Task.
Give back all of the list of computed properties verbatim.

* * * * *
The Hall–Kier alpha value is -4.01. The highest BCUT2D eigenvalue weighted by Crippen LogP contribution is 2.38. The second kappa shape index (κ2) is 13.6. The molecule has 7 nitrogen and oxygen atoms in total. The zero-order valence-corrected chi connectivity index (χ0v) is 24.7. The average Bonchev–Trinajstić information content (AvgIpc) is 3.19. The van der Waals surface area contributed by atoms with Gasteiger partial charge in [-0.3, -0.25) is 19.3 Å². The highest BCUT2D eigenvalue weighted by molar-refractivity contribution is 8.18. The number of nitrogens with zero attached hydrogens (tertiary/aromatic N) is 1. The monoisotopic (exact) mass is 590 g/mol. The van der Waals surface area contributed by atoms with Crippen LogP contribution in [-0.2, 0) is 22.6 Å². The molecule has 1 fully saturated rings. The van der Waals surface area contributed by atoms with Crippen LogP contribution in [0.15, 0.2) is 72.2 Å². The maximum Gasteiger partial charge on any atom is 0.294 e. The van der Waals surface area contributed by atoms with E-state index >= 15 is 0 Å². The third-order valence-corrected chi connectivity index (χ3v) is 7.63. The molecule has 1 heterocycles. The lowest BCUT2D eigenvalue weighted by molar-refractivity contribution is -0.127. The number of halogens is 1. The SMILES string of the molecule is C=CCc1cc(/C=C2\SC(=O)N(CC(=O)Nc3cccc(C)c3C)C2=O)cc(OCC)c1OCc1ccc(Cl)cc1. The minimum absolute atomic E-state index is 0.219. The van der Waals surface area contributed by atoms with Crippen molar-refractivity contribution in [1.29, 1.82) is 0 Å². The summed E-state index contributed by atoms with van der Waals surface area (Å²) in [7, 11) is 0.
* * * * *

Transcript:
The Hall–Kier alpha value is -4.01. The highest BCUT2D eigenvalue weighted by Crippen LogP contribution is 2.38. The second kappa shape index (κ2) is 13.6. The molecule has 7 nitrogen and oxygen atoms in total. The zero-order valence-corrected chi connectivity index (χ0v) is 24.7. The average Bonchev–Trinajstić information content (AvgIpc) is 3.19. The van der Waals surface area contributed by atoms with Gasteiger partial charge in [-0.3, -0.25) is 19.3 Å². The highest BCUT2D eigenvalue weighted by molar-refractivity contribution is 8.18. The number of nitrogens with zero attached hydrogens (tertiary/aromatic N) is 1. The monoisotopic (exact) mass is 590 g/mol. The van der Waals surface area contributed by atoms with Crippen LogP contribution in [-0.2, 0) is 22.6 Å². The molecule has 1 fully saturated rings. The van der Waals surface area contributed by atoms with Crippen LogP contribution in [0.15, 0.2) is 72.2 Å². The maximum Gasteiger partial charge on any atom is 0.294 e. The van der Waals surface area contributed by atoms with E-state index >= 15 is 0 Å². The third-order valence-corrected chi connectivity index (χ3v) is 7.63. The molecule has 1 heterocycles. The lowest BCUT2D eigenvalue weighted by molar-refractivity contribution is -0.127. The number of halogens is 1. The SMILES string of the molecule is C=CCc1cc(/C=C2\SC(=O)N(CC(=O)Nc3cccc(C)c3C)C2=O)cc(OCC)c1OCc1ccc(Cl)cc1. The minimum absolute atomic E-state index is 0.219. The van der Waals surface area contributed by atoms with Crippen molar-refractivity contribution in [1.29, 1.82) is 0 Å². The summed E-state index contributed by atoms with van der Waals surface area (Å²) in [7, 11) is 0.